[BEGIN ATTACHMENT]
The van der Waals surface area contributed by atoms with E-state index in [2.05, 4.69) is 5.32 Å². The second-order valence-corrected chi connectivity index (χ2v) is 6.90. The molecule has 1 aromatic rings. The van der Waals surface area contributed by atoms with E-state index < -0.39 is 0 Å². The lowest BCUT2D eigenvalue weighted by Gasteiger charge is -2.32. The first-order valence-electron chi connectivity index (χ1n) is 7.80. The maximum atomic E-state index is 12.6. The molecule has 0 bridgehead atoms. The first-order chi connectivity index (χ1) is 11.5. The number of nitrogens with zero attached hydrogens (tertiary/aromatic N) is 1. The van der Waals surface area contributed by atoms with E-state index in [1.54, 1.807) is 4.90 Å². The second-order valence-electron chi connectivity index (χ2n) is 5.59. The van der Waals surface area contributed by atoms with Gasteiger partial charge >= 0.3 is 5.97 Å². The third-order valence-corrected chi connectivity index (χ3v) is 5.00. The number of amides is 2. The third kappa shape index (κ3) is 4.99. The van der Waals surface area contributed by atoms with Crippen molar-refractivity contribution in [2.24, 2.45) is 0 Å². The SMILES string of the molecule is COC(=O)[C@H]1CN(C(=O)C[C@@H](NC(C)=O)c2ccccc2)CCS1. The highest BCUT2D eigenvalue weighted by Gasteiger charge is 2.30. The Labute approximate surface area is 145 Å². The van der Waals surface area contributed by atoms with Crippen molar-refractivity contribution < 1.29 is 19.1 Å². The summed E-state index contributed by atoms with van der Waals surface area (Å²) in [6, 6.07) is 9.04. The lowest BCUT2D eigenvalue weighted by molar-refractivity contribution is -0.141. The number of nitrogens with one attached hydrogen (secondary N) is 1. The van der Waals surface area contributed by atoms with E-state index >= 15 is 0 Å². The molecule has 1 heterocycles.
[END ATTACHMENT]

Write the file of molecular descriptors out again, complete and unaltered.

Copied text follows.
The van der Waals surface area contributed by atoms with E-state index in [2.05, 4.69) is 5.32 Å². The second-order valence-corrected chi connectivity index (χ2v) is 6.90. The molecule has 1 aromatic rings. The van der Waals surface area contributed by atoms with E-state index < -0.39 is 0 Å². The lowest BCUT2D eigenvalue weighted by Gasteiger charge is -2.32. The first-order valence-electron chi connectivity index (χ1n) is 7.80. The maximum atomic E-state index is 12.6. The molecule has 0 bridgehead atoms. The first-order chi connectivity index (χ1) is 11.5. The number of nitrogens with zero attached hydrogens (tertiary/aromatic N) is 1. The van der Waals surface area contributed by atoms with E-state index in [1.54, 1.807) is 4.90 Å². The second-order valence-electron chi connectivity index (χ2n) is 5.59. The van der Waals surface area contributed by atoms with Gasteiger partial charge >= 0.3 is 5.97 Å². The third-order valence-corrected chi connectivity index (χ3v) is 5.00. The number of amides is 2. The third kappa shape index (κ3) is 4.99. The van der Waals surface area contributed by atoms with Crippen molar-refractivity contribution in [2.24, 2.45) is 0 Å². The SMILES string of the molecule is COC(=O)[C@H]1CN(C(=O)C[C@@H](NC(C)=O)c2ccccc2)CCS1. The highest BCUT2D eigenvalue weighted by Gasteiger charge is 2.30. The Labute approximate surface area is 145 Å². The van der Waals surface area contributed by atoms with Crippen molar-refractivity contribution < 1.29 is 19.1 Å². The summed E-state index contributed by atoms with van der Waals surface area (Å²) in [6, 6.07) is 9.04. The lowest BCUT2D eigenvalue weighted by molar-refractivity contribution is -0.141. The number of nitrogens with one attached hydrogen (secondary N) is 1. The van der Waals surface area contributed by atoms with E-state index >= 15 is 0 Å². The molecule has 1 heterocycles.